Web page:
Brussels: Suicide bomber behind airport explosions
The explosions in the departure hall have claimed multiple lives and injured many.
JOHANNESBURG - Belgium's federal prosecutor has confirmed the explosions at Brussels Airport were carried out by a suicide bomber, according to broadcasters VTM and RTBF.
Explosions tore through the departure hall of Brussels Airport on Tuesday morning causing multiple deaths and injuring many, the Belgian news agency Belga said.
The agency said shots were fired and there were shouts in Arabic shortly before the explosions.
Some reports claim the explosions happened near the American Airlines desk.
Brussels Airport passengers pic.twitter.com/Fh96WB2Ki6— Adrian Lis (@adri3650) March 22, 2016
Minutes later, another explosion rocked Brussels, this time at the Maelbeek Metro Station close to European Union (EU) institutions.
Reports claim multiple people also died and many more were injured.
Belgian authorities shut down all Metro stations in and around Brussels and the Interior Ministry lifted the terror threat to the highest level.
Explosion in Brussels Airport, Metro Station..Horror Moments!@ 22/03/2016 https://t.co/8luVStiZOg— Radu (@raduargatu) March 22, 2016
BRUSSELS ON LOCKDOWN
Residents of Brussels have been warned to remain indoors.
An official who works at the Council of the EU, has told Eyewitness News that the building where he works is on lockdown.
He says he arrived at the station a short while before the explosion.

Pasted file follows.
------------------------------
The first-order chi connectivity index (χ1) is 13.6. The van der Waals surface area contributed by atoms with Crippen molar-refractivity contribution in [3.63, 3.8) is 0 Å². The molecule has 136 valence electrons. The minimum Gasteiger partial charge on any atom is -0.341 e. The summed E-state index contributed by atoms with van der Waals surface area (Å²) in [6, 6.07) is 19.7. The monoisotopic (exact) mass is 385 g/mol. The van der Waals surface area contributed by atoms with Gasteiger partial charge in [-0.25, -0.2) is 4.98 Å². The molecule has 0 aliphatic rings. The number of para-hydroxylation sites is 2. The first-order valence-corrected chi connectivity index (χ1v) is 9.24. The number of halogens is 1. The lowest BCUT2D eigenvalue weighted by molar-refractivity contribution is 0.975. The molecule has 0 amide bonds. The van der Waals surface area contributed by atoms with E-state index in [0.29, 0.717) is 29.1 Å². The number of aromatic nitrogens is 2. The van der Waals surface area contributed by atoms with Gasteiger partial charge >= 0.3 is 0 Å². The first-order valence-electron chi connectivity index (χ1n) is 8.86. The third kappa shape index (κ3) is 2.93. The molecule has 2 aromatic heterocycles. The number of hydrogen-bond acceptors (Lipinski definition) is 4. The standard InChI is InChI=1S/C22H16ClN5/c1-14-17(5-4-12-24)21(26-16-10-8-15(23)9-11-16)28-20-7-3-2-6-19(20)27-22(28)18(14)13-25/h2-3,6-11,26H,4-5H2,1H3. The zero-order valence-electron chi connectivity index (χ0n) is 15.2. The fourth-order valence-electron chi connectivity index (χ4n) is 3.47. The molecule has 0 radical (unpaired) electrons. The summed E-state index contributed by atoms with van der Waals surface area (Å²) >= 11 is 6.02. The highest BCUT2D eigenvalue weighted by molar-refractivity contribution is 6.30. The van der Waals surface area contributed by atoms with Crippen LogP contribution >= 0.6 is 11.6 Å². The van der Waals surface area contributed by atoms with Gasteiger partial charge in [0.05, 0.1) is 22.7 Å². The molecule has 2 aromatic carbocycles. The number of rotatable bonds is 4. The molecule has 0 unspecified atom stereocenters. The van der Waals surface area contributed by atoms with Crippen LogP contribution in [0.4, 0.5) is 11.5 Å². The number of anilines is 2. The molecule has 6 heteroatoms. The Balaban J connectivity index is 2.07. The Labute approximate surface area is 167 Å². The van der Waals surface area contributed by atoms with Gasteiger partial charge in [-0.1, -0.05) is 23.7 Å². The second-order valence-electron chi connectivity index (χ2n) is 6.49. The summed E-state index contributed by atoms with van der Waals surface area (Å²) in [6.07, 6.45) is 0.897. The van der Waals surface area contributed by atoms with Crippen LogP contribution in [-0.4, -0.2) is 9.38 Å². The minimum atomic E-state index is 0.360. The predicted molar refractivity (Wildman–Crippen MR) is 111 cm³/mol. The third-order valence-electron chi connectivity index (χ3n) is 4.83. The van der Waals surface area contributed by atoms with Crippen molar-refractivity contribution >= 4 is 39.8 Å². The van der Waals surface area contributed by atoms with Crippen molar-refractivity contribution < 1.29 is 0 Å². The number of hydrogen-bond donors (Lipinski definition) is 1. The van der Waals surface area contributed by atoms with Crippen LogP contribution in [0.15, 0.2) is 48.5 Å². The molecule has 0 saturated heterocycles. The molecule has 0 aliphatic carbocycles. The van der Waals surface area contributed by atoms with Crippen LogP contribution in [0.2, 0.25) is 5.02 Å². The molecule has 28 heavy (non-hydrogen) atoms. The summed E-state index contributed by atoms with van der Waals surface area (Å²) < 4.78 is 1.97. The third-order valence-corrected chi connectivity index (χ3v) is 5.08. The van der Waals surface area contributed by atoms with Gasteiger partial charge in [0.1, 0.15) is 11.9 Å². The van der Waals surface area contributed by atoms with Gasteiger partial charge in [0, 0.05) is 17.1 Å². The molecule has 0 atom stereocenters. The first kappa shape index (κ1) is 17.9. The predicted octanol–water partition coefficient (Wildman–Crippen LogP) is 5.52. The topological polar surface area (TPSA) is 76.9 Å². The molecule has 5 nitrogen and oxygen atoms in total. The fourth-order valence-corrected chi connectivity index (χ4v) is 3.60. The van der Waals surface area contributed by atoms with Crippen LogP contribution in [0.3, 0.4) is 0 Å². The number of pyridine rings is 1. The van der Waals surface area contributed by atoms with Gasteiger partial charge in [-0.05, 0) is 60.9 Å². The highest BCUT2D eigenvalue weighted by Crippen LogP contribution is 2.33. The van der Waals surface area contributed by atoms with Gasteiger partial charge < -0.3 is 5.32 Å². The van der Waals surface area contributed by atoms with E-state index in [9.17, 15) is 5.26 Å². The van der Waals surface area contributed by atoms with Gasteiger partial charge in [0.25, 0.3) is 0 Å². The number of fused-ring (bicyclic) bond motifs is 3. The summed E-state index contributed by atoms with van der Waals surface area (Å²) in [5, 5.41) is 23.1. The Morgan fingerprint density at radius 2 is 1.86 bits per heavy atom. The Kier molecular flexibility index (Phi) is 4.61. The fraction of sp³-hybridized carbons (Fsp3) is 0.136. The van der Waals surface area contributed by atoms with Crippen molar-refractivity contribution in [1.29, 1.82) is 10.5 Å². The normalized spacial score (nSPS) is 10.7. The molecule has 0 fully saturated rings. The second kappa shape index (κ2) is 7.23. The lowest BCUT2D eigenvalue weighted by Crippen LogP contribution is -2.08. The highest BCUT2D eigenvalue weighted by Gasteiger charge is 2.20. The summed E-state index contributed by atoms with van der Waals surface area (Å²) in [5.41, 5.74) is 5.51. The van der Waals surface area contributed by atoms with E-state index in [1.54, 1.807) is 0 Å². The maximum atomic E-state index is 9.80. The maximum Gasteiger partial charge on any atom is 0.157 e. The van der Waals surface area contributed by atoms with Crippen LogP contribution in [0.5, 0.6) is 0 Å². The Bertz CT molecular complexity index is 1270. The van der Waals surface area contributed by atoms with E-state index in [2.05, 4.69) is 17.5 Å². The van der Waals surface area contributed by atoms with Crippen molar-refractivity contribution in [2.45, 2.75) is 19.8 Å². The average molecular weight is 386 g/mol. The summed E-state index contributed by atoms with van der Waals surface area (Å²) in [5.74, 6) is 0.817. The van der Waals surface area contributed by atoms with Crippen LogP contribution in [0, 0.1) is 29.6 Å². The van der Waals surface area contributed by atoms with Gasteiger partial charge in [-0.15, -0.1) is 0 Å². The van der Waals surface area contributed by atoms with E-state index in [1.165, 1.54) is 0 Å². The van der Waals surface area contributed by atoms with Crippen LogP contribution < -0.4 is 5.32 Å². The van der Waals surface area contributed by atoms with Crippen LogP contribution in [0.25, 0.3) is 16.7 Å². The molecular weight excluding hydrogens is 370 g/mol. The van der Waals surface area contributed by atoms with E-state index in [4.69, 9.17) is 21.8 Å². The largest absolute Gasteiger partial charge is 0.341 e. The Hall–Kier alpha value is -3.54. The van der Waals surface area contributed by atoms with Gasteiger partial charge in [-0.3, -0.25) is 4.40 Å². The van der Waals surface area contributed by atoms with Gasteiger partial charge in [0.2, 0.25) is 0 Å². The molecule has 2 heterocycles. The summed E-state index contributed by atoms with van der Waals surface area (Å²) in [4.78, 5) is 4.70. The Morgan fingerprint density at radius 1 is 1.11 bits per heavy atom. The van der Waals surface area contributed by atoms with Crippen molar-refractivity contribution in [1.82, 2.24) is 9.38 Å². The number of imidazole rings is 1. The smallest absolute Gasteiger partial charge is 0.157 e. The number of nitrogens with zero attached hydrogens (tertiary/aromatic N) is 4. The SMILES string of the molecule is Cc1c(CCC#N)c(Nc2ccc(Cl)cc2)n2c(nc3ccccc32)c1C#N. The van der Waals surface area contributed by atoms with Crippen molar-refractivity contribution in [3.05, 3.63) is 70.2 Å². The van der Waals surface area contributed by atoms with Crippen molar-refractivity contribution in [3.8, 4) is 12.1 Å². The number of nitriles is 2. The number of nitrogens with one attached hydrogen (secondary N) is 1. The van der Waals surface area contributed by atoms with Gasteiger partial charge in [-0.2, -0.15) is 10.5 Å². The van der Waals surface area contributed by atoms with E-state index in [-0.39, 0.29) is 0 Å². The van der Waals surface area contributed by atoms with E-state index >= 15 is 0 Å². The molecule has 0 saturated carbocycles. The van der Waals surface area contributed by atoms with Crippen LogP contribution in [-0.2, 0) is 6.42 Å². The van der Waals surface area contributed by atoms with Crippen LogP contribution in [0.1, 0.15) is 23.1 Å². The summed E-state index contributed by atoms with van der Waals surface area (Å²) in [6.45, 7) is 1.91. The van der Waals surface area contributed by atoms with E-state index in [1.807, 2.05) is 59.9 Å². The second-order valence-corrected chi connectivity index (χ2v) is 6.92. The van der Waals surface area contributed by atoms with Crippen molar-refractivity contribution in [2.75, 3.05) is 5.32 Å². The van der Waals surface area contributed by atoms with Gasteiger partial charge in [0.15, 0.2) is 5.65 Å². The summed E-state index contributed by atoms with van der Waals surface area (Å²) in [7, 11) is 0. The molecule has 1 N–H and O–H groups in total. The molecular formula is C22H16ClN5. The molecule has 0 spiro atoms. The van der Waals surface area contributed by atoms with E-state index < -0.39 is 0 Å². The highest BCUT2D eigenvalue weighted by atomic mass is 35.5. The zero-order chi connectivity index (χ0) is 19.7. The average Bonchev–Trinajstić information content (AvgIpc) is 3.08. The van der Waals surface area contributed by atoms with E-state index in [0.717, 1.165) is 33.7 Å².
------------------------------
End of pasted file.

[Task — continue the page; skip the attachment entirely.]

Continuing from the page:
"There was smoke coming out of the Metro station and everybody was pretty scared. For now, I am safe inside the office."
He says the phone lines are also down in Brussels.
"The whole of Brussels has a problem with mobile phones and everything else because it's being overused by everyone."
The blasts occurred four days after the arrest in Brussels of a suspected participant in November militant attacks in Paris that killed 130 people.
Belgian police had been on alert for any reprisal action.
Belgium's Interior Minister, Jan Jambon, said on Monday the country was on high alert for a possible revenge attack following the capture of 26-year-old Abdeslam.
"We know that stopping one cell can push others into action. We are aware of it in this case," he told public radio.
French investigator Francois Molins told a news conference in Paris on Saturday that Abdeslam, a French citizen born and raised in Brussels, admitted to investigators he had wanted to blow himself up along with others at the Stade de France on the night of the attack claimed by Islamic State, but he later backed out.